Boyle school district keeps property tax rate flat
Published 8:45 am Saturday, August 19, 2017
The Boyle County Board of Education set the 2017 tax rate Thursday night, keeping the same rate as last year of 70.4 cents per $100 of assessed value.
“We’re really happy to be able to make this presentation tonight, or our recommendation — David Morris and myself — of an unchanged tax rate of 70.4 cents,” said Boyle County Superintendent Mike LaFavers. “We want to thank the board for the support over the years, particularly in 2015, when we made that nickel tax set up up to do some amazing things.”
The nickel tax was passed in 2015, with a rate projection of 71.7 cents per $100 of assessed property value for that year. The rate for 2015 actually came in at 71.4 cents. That was followed in 2016 by a compensating rate of 70.4 cents, which means the same amount of revenue was brought in at a lower rate due to property value increases.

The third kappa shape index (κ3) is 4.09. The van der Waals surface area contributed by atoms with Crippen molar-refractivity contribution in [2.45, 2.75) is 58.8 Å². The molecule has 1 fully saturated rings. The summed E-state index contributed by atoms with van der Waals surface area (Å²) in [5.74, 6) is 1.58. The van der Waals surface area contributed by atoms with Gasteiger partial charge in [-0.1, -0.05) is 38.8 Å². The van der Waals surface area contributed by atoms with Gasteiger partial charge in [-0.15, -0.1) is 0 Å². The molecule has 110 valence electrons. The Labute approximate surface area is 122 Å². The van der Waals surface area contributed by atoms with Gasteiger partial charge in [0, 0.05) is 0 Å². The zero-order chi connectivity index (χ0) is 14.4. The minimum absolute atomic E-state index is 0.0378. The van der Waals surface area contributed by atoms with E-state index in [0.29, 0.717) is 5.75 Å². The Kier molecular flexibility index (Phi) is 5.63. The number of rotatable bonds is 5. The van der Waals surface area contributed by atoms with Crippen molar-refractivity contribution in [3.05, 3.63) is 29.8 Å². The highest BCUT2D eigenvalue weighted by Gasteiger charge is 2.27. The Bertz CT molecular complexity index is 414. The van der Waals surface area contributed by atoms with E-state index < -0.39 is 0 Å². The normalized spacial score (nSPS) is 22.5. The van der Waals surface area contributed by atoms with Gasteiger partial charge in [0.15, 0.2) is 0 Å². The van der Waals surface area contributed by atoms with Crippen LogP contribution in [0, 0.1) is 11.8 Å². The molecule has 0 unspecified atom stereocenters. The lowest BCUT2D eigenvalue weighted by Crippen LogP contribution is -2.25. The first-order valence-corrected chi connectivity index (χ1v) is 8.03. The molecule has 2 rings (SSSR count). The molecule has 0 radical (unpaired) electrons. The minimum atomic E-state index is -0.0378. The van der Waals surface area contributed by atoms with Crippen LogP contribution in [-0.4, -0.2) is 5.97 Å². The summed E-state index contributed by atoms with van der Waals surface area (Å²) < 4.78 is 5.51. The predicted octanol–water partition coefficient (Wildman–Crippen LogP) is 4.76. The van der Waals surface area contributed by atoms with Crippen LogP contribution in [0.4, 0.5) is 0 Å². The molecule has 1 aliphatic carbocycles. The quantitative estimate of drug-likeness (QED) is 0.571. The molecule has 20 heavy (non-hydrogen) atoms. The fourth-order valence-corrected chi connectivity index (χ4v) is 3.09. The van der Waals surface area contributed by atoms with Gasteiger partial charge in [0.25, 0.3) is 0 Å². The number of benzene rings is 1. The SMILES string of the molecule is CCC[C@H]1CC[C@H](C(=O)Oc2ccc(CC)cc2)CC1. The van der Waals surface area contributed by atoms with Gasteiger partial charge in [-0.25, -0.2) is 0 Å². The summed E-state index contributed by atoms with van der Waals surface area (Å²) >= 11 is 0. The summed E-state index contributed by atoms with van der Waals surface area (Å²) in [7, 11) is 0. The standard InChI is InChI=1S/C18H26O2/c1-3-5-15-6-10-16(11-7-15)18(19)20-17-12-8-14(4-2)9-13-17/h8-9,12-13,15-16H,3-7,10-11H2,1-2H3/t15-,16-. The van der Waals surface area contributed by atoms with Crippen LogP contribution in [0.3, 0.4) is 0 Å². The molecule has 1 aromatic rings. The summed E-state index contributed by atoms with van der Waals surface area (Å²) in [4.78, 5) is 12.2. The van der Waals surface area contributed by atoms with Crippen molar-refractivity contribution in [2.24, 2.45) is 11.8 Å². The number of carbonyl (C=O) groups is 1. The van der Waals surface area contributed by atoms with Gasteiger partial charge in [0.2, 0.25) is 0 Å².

Email newsletter signup
The rate is expected to bring in $7.7 million in revenues this year. A house worth $100,000 will be assessed a $704 property tax bill for the school district.
“It’s real positive for the community and our children,” LaFavers said.
The board also heard from Chris Holderman, director of pupil personnel at the district, regarding enrollment for the year.
“It’s been a great start to the year,” Holderman said.
Some of the district schools did see decreases in early attendance compared to last year:
• Perryville Elementary School, 248 students last year to 225 this year;
• Junction City Elementary School, 326 to 302; and
• Boyle’s day treatment or alternative program, 18 to 10.
Other schools saw increases compared to last year:
• Woodlawn Elementary School, 522 students last year to 528 this year;
• Boyle County Middle School, 627 to 643; and
• Boyle County High School, 852 to 887.
Overall, the district had 2,575 students at the start of last school year and 2,585 this year — a negligible increase of 10 students or about four-tenths of a percent. Holderman said those numbers could change as the year progresses.
Holderman said the district kindergarten numbers were down, too, because of a new state law moving the birthday cut-off date from October to August.
Last school year, there were 182 students in kindergarten; this year, there were 138, a drop of 44 students or about 24 percent.
Preschool hasn’t yet started in the district, but Jenna Blair, director of the district preschool program, said they anticipate their numbers to be up.